ABSTRACT: Pregnancy sickness is widespread in human mothers but its etiology, somewhat surprisingly, remains unclear. Human chorionic gonadotropin (hCG) has long been considered a prime hormonal suspect, but the correlation between pregnancy sickness and hCG levels is imperfect resulting in uncertainty about its causal role. As others have noted part of this uncertainty likely stems from the structural and functional diversity of hCG. One enigmatic role of hCG is its action as a thyroid stimulator during early gestation. Native hCG is weakly thyrotropic but is produced in prodigious quantities and suppresses the production of thyroid stimulating hormone (TSH) but not curiously when TSH levels are in the higher deciles. Higher levels of hCG induce higher maternal production of thyroxine (T4). hCG thus appears to augment and sometimes even supplant TSH in the regulation of thyroid hormone in early gestation. This has lead to the suggestion that hCG serves as a backup system, albeit incomplete, for the production of essential thyroid hormone during pregnancy. Another interpretation, however, is that hCG, produced by the embryo, serves as a second control circuit for the thyroid during pregnancy. If so, it serves embryonic interests that are at odds with maternal interests (maternal-embryo conflict) under conditions of iodine deficiency. Iodine is an essential micronutrient for neurodevelopment and thyroid function, and has been in short supply for most humans over most of our evolutionary history. Iodine deficiency during gestation has severe impacts on embryo neuromotor development, but also induces thyroid disease in mothers, impairing her future reproductive prospects. Under this view, embryos use hCG to push mothers to release more thyroid hormone. hCG, however, is produced outside the normal maternal thyroid control circuit and thus is not subject to a normal negative feedback. hCG also serves multiple functions simultaneously therefore its production is likely not fine-tuned for thyroid function per se. hCG levels may remain high even when thyroid hormone production is more than sufficient to meet the needs of mother and embryo. Instead, the system appears to be regulated at the back end by clearing surplus hormone using placental Type II (D2) and Type III (D3) deiodinases. As maternal thyroid hormone levels rise, placental D3 is upregulated, shunting more T4 and T3 into a deactivating pathway. The metabolites that result, particularly the inert metabolite of T4, reverse T3, are correlates of surplus thyroid hormone production and thus are strong candidates for the proximate triggers of pregnancy sickness. Nausea and vomiting of early pregnancy thus arises as a by-product of an antagonistic pleiotropy between mother and embryo over the allocation of iodine: when dietary iodine is scarce, a benefit accrues to the embryo at a cost to mother; when iodine is plentiful, pregnancy sickness ranging from frequently mild to occasionally severe, is a sequelae of undiminished embryonic demands. If pregnancy sickness serves as a marker of thyroid function, an absence of first trimester nausea and vomiting sickness may indicate a higher priority for testing of thyroid function to avert the inimical effects of hypothyroidism during gestation.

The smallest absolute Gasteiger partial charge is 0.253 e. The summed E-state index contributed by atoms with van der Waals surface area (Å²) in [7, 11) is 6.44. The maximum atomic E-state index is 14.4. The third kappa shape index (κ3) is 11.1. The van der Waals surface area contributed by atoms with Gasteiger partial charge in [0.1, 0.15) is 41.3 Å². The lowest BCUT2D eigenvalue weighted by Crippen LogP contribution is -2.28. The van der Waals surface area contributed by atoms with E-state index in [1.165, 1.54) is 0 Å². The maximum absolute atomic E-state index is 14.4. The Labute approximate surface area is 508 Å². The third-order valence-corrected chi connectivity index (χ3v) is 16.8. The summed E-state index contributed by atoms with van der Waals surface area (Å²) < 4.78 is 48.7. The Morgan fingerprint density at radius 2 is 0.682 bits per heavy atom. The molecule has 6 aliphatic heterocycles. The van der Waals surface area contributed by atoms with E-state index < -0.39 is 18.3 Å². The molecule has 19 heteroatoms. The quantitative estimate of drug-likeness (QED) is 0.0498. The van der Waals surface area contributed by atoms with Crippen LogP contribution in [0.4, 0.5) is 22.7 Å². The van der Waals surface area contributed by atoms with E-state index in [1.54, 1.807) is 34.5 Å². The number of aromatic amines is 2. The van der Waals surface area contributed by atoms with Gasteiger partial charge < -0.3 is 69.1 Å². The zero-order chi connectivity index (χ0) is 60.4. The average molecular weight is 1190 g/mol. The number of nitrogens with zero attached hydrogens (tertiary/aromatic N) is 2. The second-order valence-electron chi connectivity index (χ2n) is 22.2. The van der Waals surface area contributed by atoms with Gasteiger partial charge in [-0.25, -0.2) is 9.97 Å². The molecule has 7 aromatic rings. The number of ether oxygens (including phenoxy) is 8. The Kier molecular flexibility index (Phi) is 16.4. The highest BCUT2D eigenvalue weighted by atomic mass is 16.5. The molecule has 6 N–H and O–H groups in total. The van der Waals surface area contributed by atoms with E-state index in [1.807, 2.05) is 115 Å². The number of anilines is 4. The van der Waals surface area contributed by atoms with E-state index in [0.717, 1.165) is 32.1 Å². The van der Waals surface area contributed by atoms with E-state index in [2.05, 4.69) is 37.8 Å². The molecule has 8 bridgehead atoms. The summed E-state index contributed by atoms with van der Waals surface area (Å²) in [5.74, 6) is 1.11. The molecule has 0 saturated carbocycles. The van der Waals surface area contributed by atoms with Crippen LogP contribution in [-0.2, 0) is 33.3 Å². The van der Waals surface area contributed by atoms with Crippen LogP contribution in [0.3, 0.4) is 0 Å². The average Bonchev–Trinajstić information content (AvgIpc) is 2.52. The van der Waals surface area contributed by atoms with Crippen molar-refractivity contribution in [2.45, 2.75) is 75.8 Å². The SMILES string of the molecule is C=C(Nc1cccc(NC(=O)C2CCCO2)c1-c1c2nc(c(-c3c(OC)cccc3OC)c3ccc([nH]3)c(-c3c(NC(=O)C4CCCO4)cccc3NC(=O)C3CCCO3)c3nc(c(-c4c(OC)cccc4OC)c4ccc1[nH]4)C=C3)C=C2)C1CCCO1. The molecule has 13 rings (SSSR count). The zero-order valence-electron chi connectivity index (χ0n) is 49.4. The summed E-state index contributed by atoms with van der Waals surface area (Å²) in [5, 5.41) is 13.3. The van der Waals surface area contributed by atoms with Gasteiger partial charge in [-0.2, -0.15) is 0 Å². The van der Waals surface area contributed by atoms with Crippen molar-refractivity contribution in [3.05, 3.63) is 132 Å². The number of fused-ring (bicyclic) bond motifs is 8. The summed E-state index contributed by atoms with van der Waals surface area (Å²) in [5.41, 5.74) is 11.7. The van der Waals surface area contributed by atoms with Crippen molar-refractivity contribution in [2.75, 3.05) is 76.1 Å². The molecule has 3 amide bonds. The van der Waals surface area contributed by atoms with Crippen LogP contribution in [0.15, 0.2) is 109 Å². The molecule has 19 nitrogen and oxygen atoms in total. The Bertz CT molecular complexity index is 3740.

Full-text · Article · Jan 2014 · Journal of Theoretical Biology